We’re anticipating a little, but we think that today should be celebrated as “Capital Day,” or (if you prefer) as “Widespread Direct Ownership of Capital Day” (“WDOOCD”), which just rolls off the tongue. The only question in the minds of our millions of viewers is . . . why?
Simple. Most people recognize human labor as a factor of production. That’s a somewhat dehumanizing way of putting it, and tends to lead to the categorization of human beings as “homo œconomicus,” or a mere cog in the economic process, but we know what people are trying to say.
|Nineteenth Century Labor Parade|
Labor Day is supposed to be a recognition of the fact that labor has a special dignity simply because it is inextricably linked to the human person. That’s true, it does.
Recognizing that the human person who supplies labor for production has a special dignity, however, does not mean that human labor, one, is the sole factor of production, or, two, that the products of human labor and non-human capital are inherently different. Assuming so is one of those seemingly small errors that can lead to big errors.
The Labor Theory of Value
Take, for example, the labor theory of value. First, of course, we have to say what we mean by that term. Do we mean what Adam Smith meant, or what David Ricardo meant?
Adam Smith’s “labor theory of value” assumes that a thing is valued in terms of its utility to the consumer, and that the consumer measures utility of a thing in terms of the “labor” (Smith actually meant something more like “effort” or “trouble”) it cost the consumer to obtain whatever it is the consumer trades for the thing the consumer consumes.
Thus, if it cost the consumer a great deal of “labor” to obtain the penny (1d) the consumer pays for a loaf of bread, the utility of the bread to the consumer must be at least as equally high, measured against the “labor” expended to obtain the 1d. Otherwise the consumer will keep the 1d, and the baker will keep the bread.
David Ricardo’s “labor theory of value” is different. Ricardo believed he was correcting Smith’s error by claiming that a thing is valued not for its utility to the consumer measured in terms of the consumer’s “labor,” but for the amount of human labor required to produce the thing. Thus, if it cost a human laborer £1,000 to produce a loaf of bread, the value of a loaf of bread — and thus the price — is £1,000. If it cost the owner of a bread-making machine a farthing (¼d) to produce the same loaf of bread, the value/price of a loaf of bread is ¼d.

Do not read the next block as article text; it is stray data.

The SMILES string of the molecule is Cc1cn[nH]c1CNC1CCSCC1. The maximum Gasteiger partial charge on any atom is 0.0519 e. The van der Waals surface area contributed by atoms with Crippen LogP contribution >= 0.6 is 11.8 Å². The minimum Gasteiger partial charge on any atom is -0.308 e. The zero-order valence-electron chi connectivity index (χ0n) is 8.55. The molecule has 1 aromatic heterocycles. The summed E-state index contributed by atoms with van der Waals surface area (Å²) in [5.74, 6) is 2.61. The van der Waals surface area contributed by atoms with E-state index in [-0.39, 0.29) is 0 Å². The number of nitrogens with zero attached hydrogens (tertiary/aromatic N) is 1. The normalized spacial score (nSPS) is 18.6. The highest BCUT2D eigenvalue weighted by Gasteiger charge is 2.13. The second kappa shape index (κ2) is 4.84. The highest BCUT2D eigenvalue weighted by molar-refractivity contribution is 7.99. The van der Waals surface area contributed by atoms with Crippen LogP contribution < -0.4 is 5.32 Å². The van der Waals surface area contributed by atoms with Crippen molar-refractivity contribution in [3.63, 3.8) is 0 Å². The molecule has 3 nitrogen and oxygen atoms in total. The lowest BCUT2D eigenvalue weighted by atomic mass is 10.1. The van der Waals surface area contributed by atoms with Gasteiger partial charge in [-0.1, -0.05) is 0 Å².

What if the consumer pays 1d for both loaves? According to Karl Marx, in the first case the consumer is stealing surplus value in the amount of £999 19/ 11d from the human laborer, and in the second case the capitalist (the owner of the bread-making machine) is stealing surplus value from the consumer in the amount of ¾d. If the capitalist pays a worker ¼d per loaf to operate the bread-making machine and charges the consumer 1d per loaf, the capitalist has stolen ¼d worth of surplus value from the consumer, and ¼d worth of surplus value from the human laborer.
The Factors of Production
Obviously we in the Just Third Way go with Smith’s “labor theory of value.” What it cost to produce a thing is irrelevant to the consumer. All the consumer cares about is whether the thing’s utility is at least as great as the effort it takes for the consumer to obtain it.
This also applies to how a thing is produced. Everything else being equal, it doesn’t matter to the consumer whether a machine produced a good or service, or a human being produced it. The consumer will select whatever product best serves his or her needs, i.e., whatever is most useful in terms of the effort expended to obtain it.
To Ricardo, it was not a question whether a human being or a machine produced a good or service. Human labor is the only factor of production. Technology — capital — is only accumulated or congealed human labor. Land (assuming we accept Ricardo’s somewhat baffling theory of rent) is a “cost free” factor of production, and therefore does not contribute to the value of a good or service. (To Henry George, amending Ricardo’s theory, labor is the only factor of production. Land is not only “cost free,” it is “input free.” Progress and Poverty, 333-346.)
Thus, to Smith, both capital (including land) and labor produce marketable goods and services and, as far as the market is concerned, do so in the same way, or at least in a way to which the consumer is indifferent, everything else being equal. To Ricardo, only human labor produces marketable goods and services.
Thus, we have two schools of thought in classical economics, the “Smithian School” and the “Ricardian School,” although many people think they are the same. Not surprisingly, Smith and Ricardo also disagreed on money and credit — but that’s another, if related issue.
The question we need to look at is how we deal with a situation in which labor and capital both seem to have legitimate claims to the same thing. We’ll look at that in tomorrow’s posting.